And so they meet again, two war-torn awards adversaries, but this time on a different battleground. Even with plenty of snubs under its belt (including the shocking omission of “When They See Us”), Netflix led all programmers with its 17 2020 Golden Globe nominations. Not far behind was HBO, with 15.

Netflix’s slight lead — powered by “The Crown” and “Unbelievable,” both of which earned four nods (along with HBO’s “Chernobyl”) — is a reverse over HBO’s advantage this past year at the Emmy Awards, where it led with 137 nominations, to Netflix’s 117. It’s a reminder that even in this Peak TV era, the TV awards race is dominated by just a handful of premium players — with Netflix and HBO at the top, jockeying for the pole position bragging rights.

But the battle of the two TV titans may be overshadowed by another angle: The overall dominance of streamers at this year’s Golden Globe noms. Between Netflix, Hulu, Amazon Prime Video and newcomer Apple TV Plus, the digital world received 30 nominations. HBO and Showtime combined made for 18 premium cable noms, while FX Networks (which was last year’s nomination leader), BBC America and USA Network combined for seven basic cable nods. Broadcast was completely shut out.

All told, thanks to the Netflix/HBO domination, the Golden Globes tally was spread among just nine outlets. Compare that to last year, when 13 outlets shared the nominations — spread a bit more evenly between streamers (19), basic cable (16), premium cable (15), and broadcast (4).

But TV is changing rapidly, and this year’s Globes nominations reflect that. Apple TV Plus was the first of several new streaming services launching or scheduled to launch over the next year or two; Disney Plus also premiered its direct-to-consumer platform in November. The arrival of so many new deep-pocketed outlets, all investing heavily in original programming, are likely to once again change the TV awards landscape — which was already rocked earlier this decade as Netflix, Amazon and Hulu all became major contenders.

The timing of the Apple TV Plus launch is also notable for the Globes, as it played into the HFPA’s eagerness to reward new programs before the Emmys get a chance. Because of the timing of the telecast, anything that premieres in the summer or the fall gets a crack at Golden Globe attention first. In the case of Apple TV Plus, that was quite a few new series eligible for a Globe before Emmy campaigning even started.

Besides “Morning Show,” other series getting an early crack at glory include Netflix’s third season of “The Crown,” second season of “The Kominsky Method,” new drama “Unbelievable” and new comedy “The Politician,” as well as the third season of “The Marvelous Mrs. Maisel” on Amazon Prime. In premium cable, shows getting first crack here include HBO’s Season 2 of “Big Little Lies” and Showtime’s “The Loudest Voice.”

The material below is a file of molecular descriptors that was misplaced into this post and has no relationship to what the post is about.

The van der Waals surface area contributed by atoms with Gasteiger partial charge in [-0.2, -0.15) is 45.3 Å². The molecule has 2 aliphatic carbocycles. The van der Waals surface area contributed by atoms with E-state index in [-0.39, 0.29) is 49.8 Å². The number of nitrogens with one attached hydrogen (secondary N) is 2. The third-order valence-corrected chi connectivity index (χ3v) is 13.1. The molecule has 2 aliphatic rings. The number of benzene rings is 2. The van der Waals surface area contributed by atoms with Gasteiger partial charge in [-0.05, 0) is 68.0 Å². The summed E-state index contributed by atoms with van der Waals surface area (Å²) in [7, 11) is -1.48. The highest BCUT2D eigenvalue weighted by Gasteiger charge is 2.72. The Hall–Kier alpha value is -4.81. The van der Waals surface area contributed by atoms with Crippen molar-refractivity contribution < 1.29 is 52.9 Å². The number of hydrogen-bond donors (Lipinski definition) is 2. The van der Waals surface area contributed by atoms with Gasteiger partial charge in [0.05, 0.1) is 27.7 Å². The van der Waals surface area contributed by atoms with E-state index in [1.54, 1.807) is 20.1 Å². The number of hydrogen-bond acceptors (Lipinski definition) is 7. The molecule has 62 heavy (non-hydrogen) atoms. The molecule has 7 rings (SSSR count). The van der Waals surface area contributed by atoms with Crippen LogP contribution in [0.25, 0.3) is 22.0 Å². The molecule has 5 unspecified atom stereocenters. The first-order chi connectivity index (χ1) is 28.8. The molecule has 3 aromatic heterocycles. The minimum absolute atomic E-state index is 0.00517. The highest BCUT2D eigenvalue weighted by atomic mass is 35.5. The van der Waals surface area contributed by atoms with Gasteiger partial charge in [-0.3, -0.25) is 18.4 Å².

But the TV calendar is changing, as most outlets now employ a year-round launch strategy. And that’s why some of the biggest Globes nominees have already gone through the Emmy gauntlet. Among programs that already scored at the Emmys, but are just now eligible for Globes contention: Amazon’s “Fleabag,” HBO’s “Chernobyl,” FX’s “Fosse/Verdon,” Hulu’s “The Act” and BBC America’s “Killing Eve.”

Other shows earning multiple nominations included HBO’s “Barry” and Hulu’s “Catch-22.”

As for the nominations themselves, well, we’ll repeat ourselves: What a difference a year makes. And not necessarily in a good way. Or as an exasperated colleague wrote on Twitter, “the Globes are gonna Globe.”

Indeed, a year after the HFPA appeared to make real progress in recognizing a wide, diverse body of talent — including a win for Sandra Oh as best drama actress, the first-ever for an actress of Asian descent — the organization appeared to take a step back.

Oh, who co-hosted the Globes telecast in January with Andy Samberg, didn’t even earn a repeat nomination this year for “Killing Eve,” despite being the incumbent winner. But the real shocker of a snub was perhaps the complete omission of Ava DuVernay’s limited series about the exonerated Central Park Five, “When They See Us.” Most pundits expected several nods, including one for star Jharrel Jerome, who received an Emmy for his role. Given how dominant Netflix was with the Globes nomination tally, it’s surprising (or perhaps not) that the HFPA had a complete blindspot for the program.

Also missing: “Watchmen” standout Regina King, who was nominated last year for “Seven Seconds.” (HFPA members are generally not fans of genre shows, however.)

On the plus side, Hulu’s “Ramy” star Ramy Youssef received a surprise, and well-deserved, nomination for his comedy “Ramy,” which chronicles his experiences as a first-generation American Muslim.

Head scratching appears to be the Globes’ M.O., and if that’s the case, then this year’s nominations were definitely on brand.